Tail that wags the dog….

October 4, 2009Blog Standard

Many enterprises today have unwieldy IT departments who have a hetrogeneous infrastructure and application landscape accumulated over a period of time.

Of all the large IT departments I have come across so far, two challenges seem paramount and common amongst all.

First – A large percentage of the IT budgets are still spent on “keep the lights on” expenditure with lesser scope than desirable for innovation or transformation related projects.

Second -The disconnect between business priorities and IT spend. Often the IT systems are not really aligned to business priorities and business processes have to be realigned to fit with IT systems.

IT departments in these enterprises are akin to the “tail that wags the dog”.

As the economy goes through the tough times, enterprises will take this problem head on.
So as the dog decides to take control and wag the tail, we will start seeing a significant shift in the way businesses prioritise their IT spends and force IT to get aligned to busienss realities.

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Nice to see you alive and kicking out thoughts!

Anirudh Joshi

A response I received on email from VDM – a veteran in IT business.

"Unfortunately the IT department has come to be regarded as the
enterprise's Achille's heel , of late. While there could be an element
of truth to it, the problem has to be seen in the larger context.

Here are the ground realities .

1.The CIO is often measured by cost and cost alone.
This puts innovation in the backseat by definition – if at all
there is one it is geared towards reducing costs. I remember my
days at Telco when the IT department comprised of the brightest minds
in the company – reason – IT did everything from product management to
implementation not only for Telco but for the other companies.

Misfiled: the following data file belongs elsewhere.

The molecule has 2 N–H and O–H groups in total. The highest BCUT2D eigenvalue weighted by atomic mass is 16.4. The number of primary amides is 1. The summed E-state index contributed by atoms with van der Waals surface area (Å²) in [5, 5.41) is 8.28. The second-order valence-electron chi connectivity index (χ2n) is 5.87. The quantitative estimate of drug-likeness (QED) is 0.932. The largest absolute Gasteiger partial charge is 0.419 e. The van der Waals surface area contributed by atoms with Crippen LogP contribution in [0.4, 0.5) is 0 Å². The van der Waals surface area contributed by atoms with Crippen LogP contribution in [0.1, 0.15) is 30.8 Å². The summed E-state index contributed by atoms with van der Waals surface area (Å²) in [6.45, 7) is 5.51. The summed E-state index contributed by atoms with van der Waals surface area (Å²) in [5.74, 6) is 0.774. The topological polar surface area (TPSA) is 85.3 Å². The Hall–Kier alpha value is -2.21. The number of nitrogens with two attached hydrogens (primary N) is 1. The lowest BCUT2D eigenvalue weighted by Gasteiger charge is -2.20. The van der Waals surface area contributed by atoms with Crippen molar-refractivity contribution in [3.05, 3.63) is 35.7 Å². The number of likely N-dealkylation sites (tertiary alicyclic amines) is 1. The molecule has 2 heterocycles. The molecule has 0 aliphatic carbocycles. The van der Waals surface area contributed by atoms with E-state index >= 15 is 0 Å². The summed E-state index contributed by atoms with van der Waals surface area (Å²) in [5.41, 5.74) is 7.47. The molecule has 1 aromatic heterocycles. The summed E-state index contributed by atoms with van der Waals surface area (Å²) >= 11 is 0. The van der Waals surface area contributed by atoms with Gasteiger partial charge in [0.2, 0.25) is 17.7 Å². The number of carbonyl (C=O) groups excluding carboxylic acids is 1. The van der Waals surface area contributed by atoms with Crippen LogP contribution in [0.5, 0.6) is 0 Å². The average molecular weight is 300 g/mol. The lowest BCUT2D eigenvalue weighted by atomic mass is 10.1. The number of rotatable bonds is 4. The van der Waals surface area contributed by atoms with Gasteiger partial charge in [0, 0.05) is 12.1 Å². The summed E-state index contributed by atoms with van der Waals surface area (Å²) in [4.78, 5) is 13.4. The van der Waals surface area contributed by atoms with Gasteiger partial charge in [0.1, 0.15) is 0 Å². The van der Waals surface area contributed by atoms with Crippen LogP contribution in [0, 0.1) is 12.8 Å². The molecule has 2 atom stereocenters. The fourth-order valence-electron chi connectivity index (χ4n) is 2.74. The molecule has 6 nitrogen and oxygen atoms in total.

Gone are those days. Today's IT is vendor infested.Oracle runs their
ERP,HP their hardware, EDS manages their back office operations,
Infosys their implementation and so on. In such an environment,
pray, what core competence does IT possess ?

Innovation must come from building systems ground up not from
buying it, if the IT department has to survive and maintain a
modicum of respectability within the enterprise. NTT , Japan ;
Pidilite,India and IIT,Mumbai are some of the examples that I know of where
bottoms up innovation is practised. Unfortunately the regulatory restrictions in a public company impede the use of open source
software and encourage a paradigm where "Nobody got fired for choosing
IBM or Oracle".

I would conjecture that the purchase and deployment of packaged
ERP systems was more out of 1.Risk transference to the vendor and hence indemnification of themselves by IT management 2. Peer pressure.

For all you know , those who remained steadfast in their loyalty for home grown systems might emerge the winners in this downturn !
Reason – those IT departments still maintain complete control over their
costs and more importantly have retained their core competence.

The cost paradigm is dangerous. If you try to reduce costs below a
certain level, you put the system in grave danger. An inexperienced
DBA for example may mess up the performance of a database or a
cheap programmer may deliver shoddy code. No talented individual may
want to manage such resources and hence the management layer would be
mediocre. The chain goes on until you have put the system to a grave

My advice to the CIO's —

1. Have the top management change the way you are measured.
Measure yourselves by value not by cost.

2.Every person inducted into the ecosystem – either employee ,
contractor,consultant or vendor's employee must meet certain
requirements of aptitude,motivation and credentials.

Acharya Rajneesh said "Pseudo teachers create pseudo disciples.
Those pseudo disciplies then become pseudo teachers and create
more pseudo disciplies."
The CIO has to safeguard the ecosystem from this phenomenon –
a tall order given today's reality but the availability of
high talent in today's downturn should help overcome it.

3.Users are lead innovators. The CIO is closer to the user's needs
than the vendors. Take advantage of it and monetize the needs by
building systems around them.

4.Don't let the vendors infest your department. It is not only a
question of the IT department but about a profession called system
design. System design requires thought and action leadership –
do not outsource it at any cost.

5.Stand up to the business. Its got to be a relationship among equals.
This can only happen if 1 through 4 above are achived"

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